Digital Textbooks in Higher Education
January 14, 2009 1 Comment
The move to digital textbooks has slowly been gaining momentum over the last few years as more institutions look to them as a way to cut costs. Cost is a very good reason, especially when the suggested retail price is upwards of $150 for textbooks in many of the sciences. However, pedagogy should take precedence over cost as a reason for adopting an eTextbook. But the approach taken by publishers in creating pedagogically sound eTextbooks has been largely lacking.
Nicole Allen, the textbook advocate for Student PIRGs was quoted in a recent Inside Higher Ed article as saying:
“Textbooks are necessarily disconnected from students’ needs as consumers, because textbook sales are not driven by students; they’re driven by faculty,” she says. “It’s important to remember that the consumer actually does have needs and desires and the students do have preferences as to whether they want to switch to a digital book or a print book, and they’re different. The best thing is to give students options, and a lot of them can make that determination themselves. I’m not saying that switching to e-books is wrong. I’m not an educator; I don’t know.”
I’m not sure how to take the comments that a textbook is “disconnected” from the students’ need as consumers” and “have preferences as to whether they want to switch to a digital book or a print book, and they’re different.” What is telling is the admission that ” I’m not an educator; I don’t know. But I represent students’ needs as consumers…” It appears that the reasoning in this statement is based in the fact that most current eTextbooks are functionally the same as the printed version. …. and herein lies the issue, in my opinion. Digital textbooks should be pedagogically different and better than a printed textbook. There is, basically, no value added in a pedagogical sense for most eTextbooks. If there were, then even if you’re not an educator, you might see the value for choosing an eTextbook.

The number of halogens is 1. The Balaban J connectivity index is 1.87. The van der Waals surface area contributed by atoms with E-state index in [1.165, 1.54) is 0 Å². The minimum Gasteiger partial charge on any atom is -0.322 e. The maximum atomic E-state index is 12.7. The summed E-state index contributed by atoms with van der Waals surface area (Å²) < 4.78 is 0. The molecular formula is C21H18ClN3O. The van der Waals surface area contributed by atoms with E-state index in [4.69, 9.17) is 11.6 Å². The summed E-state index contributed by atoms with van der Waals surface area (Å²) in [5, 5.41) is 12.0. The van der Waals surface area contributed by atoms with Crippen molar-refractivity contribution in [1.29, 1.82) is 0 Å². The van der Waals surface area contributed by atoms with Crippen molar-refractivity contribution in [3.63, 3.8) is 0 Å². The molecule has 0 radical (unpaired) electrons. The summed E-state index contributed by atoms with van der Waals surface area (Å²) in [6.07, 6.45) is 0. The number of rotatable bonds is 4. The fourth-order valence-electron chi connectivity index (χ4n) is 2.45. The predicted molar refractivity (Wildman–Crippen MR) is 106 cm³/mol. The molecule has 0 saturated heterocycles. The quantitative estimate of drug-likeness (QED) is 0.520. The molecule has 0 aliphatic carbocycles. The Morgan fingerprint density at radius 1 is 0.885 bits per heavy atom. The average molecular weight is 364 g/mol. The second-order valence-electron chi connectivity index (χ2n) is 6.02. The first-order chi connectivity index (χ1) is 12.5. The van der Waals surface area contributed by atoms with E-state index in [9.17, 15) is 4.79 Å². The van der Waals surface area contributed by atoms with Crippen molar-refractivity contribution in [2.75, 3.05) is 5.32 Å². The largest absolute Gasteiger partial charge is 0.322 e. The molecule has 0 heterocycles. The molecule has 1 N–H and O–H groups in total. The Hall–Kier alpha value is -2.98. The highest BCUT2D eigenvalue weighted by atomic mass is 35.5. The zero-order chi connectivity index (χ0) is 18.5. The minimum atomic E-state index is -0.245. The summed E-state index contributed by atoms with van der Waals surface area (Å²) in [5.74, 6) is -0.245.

For the most part, publishers’ eTextbooks are nothing more that the printed textbook offered up in a digital format. No new features, other than being able to hyperlink between chapters and facilitating highlighting and note taking are offered. In a digital format, active learning can be encouraged. Formative and summative assessments can be built directly into the textbook with immediate feedback provided. Multimedia enhancements for printed textbooks have generally been provided on a CD ROM. With an eTextbook, multimedia can be placed in the context of the chapter content, but most I have reviewed simply have the CD ROM contents tacked on via a link (if that).
The problem is, most eTextbooks have not been created for a digital learning environment. Most of those I have reviewed in geoscience fail to use the possibilities provided by the Web to make content more appealing, approachable, and engaging as a learning experience. Until this happens, the adoption of eTextbooks will continue to be a slow process.
(Book graphic Courtesy Applachian State University Library)